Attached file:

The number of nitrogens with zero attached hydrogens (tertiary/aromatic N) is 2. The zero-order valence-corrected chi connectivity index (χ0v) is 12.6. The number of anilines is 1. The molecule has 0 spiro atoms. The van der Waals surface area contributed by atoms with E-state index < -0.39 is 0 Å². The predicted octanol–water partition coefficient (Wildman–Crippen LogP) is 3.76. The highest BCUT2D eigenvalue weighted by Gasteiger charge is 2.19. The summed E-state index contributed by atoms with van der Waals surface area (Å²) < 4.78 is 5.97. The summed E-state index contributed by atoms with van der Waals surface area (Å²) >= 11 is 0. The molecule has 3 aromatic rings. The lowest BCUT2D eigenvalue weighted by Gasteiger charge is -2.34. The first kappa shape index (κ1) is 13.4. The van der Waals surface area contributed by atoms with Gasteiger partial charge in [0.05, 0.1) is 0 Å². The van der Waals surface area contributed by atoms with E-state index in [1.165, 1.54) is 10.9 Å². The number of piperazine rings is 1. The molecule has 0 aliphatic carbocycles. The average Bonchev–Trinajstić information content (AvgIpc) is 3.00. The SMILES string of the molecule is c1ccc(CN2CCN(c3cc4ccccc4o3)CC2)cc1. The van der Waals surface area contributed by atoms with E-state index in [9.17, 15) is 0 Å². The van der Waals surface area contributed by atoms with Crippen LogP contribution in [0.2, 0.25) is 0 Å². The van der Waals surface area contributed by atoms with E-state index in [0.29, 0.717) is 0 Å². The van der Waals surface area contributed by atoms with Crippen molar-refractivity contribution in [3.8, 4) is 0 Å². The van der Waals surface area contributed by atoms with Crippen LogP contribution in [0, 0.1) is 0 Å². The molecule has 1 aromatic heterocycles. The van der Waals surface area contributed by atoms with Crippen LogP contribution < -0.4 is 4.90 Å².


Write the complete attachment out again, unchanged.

The number of nitrogens with zero attached hydrogens (tertiary/aromatic N) is 2. The zero-order valence-corrected chi connectivity index (χ0v) is 12.6. The number of anilines is 1. The molecule has 0 spiro atoms. The van der Waals surface area contributed by atoms with E-state index < -0.39 is 0 Å². The predicted octanol–water partition coefficient (Wildman–Crippen LogP) is 3.76. The highest BCUT2D eigenvalue weighted by Gasteiger charge is 2.19. The summed E-state index contributed by atoms with van der Waals surface area (Å²) < 4.78 is 5.97. The summed E-state index contributed by atoms with van der Waals surface area (Å²) >= 11 is 0. The molecule has 3 aromatic rings. The lowest BCUT2D eigenvalue weighted by Gasteiger charge is -2.34. The first kappa shape index (κ1) is 13.4. The van der Waals surface area contributed by atoms with Gasteiger partial charge in [0.05, 0.1) is 0 Å². The van der Waals surface area contributed by atoms with E-state index in [1.165, 1.54) is 10.9 Å². The number of piperazine rings is 1. The molecule has 0 aliphatic carbocycles. The average Bonchev–Trinajstić information content (AvgIpc) is 3.00. The SMILES string of the molecule is c1ccc(CN2CCN(c3cc4ccccc4o3)CC2)cc1. The van der Waals surface area contributed by atoms with E-state index in [9.17, 15) is 0 Å². The van der Waals surface area contributed by atoms with Crippen LogP contribution in [0.2, 0.25) is 0 Å². The van der Waals surface area contributed by atoms with E-state index in [0.29, 0.717) is 0 Å². The van der Waals surface area contributed by atoms with Crippen molar-refractivity contribution in [3.8, 4) is 0 Å². The van der Waals surface area contributed by atoms with Crippen LogP contribution in [0, 0.1) is 0 Å². The molecule has 1 aromatic heterocycles. The van der Waals surface area contributed by atoms with Crippen LogP contribution < -0.4 is 4.90 Å².